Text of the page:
7 Steps to Protect Our Children

1. LEARN THE FACTS

  • It is likely that you know a child who has been or is being abused.
  • It is also likely that you know an abuser. The greatest risk to children doesn’t come from strangers but from friends and family.
  • 70% of all reported sexual assaults that occur are children under the age of 17.
  • Most child victims never report the abuse.

2. MINIMIZE OPPORTUNITY

  • Eliminate or reduce any 1 adult/1 child situations.
  • Teach boundaries.
  • Monitor internet use & keep the computer in the family room.

3. TALK ABOUT IT

  • Children often keep abuse a secret, but barriers can be broken down by talking openly about it.
  • Understand why children are afraid to “tell.”
  • Know how children communicate.
  • Talk to other adults about child sexual abuse.

4. STAY ALERT

  • Watch for physical and emotional signs (listed above).
  • Behavioral or emotional signals are more common than physical signs.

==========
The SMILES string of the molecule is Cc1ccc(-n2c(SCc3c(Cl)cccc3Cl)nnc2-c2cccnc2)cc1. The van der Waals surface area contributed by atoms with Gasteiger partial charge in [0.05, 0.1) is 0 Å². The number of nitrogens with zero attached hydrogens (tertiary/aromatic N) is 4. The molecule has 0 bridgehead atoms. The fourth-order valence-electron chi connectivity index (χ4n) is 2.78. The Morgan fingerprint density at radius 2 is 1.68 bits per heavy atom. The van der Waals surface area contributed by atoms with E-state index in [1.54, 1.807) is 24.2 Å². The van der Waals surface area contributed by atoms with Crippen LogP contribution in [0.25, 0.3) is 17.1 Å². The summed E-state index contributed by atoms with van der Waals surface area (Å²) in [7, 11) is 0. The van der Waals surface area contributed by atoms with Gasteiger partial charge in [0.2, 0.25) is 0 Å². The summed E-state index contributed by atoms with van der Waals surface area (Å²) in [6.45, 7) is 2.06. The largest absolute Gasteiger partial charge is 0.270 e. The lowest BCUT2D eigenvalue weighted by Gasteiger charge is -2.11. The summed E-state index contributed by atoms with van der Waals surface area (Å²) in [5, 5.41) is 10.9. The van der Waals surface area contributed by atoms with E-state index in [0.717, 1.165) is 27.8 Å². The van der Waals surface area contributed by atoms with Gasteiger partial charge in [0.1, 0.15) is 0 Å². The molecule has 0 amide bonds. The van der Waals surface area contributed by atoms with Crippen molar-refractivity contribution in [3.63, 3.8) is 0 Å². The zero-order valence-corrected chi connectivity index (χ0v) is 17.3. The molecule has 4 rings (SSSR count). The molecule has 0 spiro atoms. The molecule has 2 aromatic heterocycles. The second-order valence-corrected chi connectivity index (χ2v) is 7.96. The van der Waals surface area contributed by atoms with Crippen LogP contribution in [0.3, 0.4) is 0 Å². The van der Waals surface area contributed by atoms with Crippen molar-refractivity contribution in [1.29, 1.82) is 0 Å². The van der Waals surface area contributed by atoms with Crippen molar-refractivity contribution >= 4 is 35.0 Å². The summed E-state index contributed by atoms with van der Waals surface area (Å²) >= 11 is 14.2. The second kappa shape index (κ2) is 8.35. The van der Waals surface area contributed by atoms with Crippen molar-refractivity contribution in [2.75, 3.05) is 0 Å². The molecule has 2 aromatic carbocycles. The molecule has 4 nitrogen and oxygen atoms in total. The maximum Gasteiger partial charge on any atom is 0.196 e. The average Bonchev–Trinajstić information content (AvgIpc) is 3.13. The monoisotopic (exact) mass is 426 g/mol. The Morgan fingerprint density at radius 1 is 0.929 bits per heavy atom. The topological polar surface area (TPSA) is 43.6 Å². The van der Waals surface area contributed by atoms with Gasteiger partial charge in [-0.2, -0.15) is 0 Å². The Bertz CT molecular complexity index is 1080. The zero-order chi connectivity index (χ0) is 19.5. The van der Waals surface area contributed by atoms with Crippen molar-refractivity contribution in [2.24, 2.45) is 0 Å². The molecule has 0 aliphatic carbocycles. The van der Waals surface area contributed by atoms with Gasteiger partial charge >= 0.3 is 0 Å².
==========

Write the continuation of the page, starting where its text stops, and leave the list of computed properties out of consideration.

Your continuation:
• Be aware that in some children there are no signs ever.

5. MAKE A PLAN

  • Don’t overreact.
  • Support.
  • Report incident.

6. ACT ON SUSPICIONS

  • Trust your instincts – very few reported incidents are false.
  • Call the Children’s Advocacy Center in your area if you have questions or concerns about making a report.
  • Call Law Enforcement or the Department of Child & Family Services to make a report of child abuse.

7. GET INVOLVED

  • Volunteer or financially support organizations that address child sexual abuse.
  • Call or write your Congressman.
  • Support legislation.

FOR MORE INFORMATION, VISIT: WWW.D2L.ORG or click HERE for a printable brochure. This information has been provided by the Hearts of Hope Education Director, Val Senegal.